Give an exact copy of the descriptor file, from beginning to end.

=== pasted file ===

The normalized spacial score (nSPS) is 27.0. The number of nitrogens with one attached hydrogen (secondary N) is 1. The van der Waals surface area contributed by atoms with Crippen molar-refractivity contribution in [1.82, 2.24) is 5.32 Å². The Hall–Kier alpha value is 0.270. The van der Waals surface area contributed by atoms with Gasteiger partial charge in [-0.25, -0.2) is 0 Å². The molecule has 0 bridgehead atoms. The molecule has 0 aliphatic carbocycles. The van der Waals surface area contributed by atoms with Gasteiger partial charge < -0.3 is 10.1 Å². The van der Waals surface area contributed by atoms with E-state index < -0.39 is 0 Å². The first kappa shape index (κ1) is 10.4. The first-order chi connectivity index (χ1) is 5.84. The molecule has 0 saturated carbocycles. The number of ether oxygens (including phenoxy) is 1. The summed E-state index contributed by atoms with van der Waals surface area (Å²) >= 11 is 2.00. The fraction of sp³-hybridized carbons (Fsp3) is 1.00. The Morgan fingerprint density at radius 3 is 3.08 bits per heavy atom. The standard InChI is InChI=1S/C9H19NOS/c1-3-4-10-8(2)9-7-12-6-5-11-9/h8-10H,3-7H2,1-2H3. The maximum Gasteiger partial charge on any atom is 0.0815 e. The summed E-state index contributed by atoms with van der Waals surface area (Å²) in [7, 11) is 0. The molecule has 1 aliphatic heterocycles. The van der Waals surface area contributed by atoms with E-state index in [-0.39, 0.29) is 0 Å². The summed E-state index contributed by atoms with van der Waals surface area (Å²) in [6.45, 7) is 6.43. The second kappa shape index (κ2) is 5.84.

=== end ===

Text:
The normalized spacial score (nSPS) is 27.0. The number of nitrogens with one attached hydrogen (secondary N) is 1. The van der Waals surface area contributed by atoms with Crippen molar-refractivity contribution in [1.82, 2.24) is 5.32 Å². The Hall–Kier alpha value is 0.270. The van der Waals surface area contributed by atoms with Gasteiger partial charge in [-0.25, -0.2) is 0 Å². The molecule has 0 bridgehead atoms. The molecule has 0 aliphatic carbocycles. The van der Waals surface area contributed by atoms with Gasteiger partial charge < -0.3 is 10.1 Å². The van der Waals surface area contributed by atoms with E-state index < -0.39 is 0 Å². The first kappa shape index (κ1) is 10.4. The first-order chi connectivity index (χ1) is 5.84. The molecule has 0 saturated carbocycles. The number of ether oxygens (including phenoxy) is 1. The summed E-state index contributed by atoms with van der Waals surface area (Å²) >= 11 is 2.00. The fraction of sp³-hybridized carbons (Fsp3) is 1.00. The Morgan fingerprint density at radius 3 is 3.08 bits per heavy atom. The standard InChI is InChI=1S/C9H19NOS/c1-3-4-10-8(2)9-7-12-6-5-11-9/h8-10H,3-7H2,1-2H3. The maximum Gasteiger partial charge on any atom is 0.0815 e. The summed E-state index contributed by atoms with van der Waals surface area (Å²) in [7, 11) is 0. The molecule has 1 aliphatic heterocycles. The van der Waals surface area contributed by atoms with E-state index in [-0.39, 0.29) is 0 Å². The summed E-state index contributed by atoms with van der Waals surface area (Å²) in [6.45, 7) is 6.43. The second kappa shape index (κ2) is 5.84.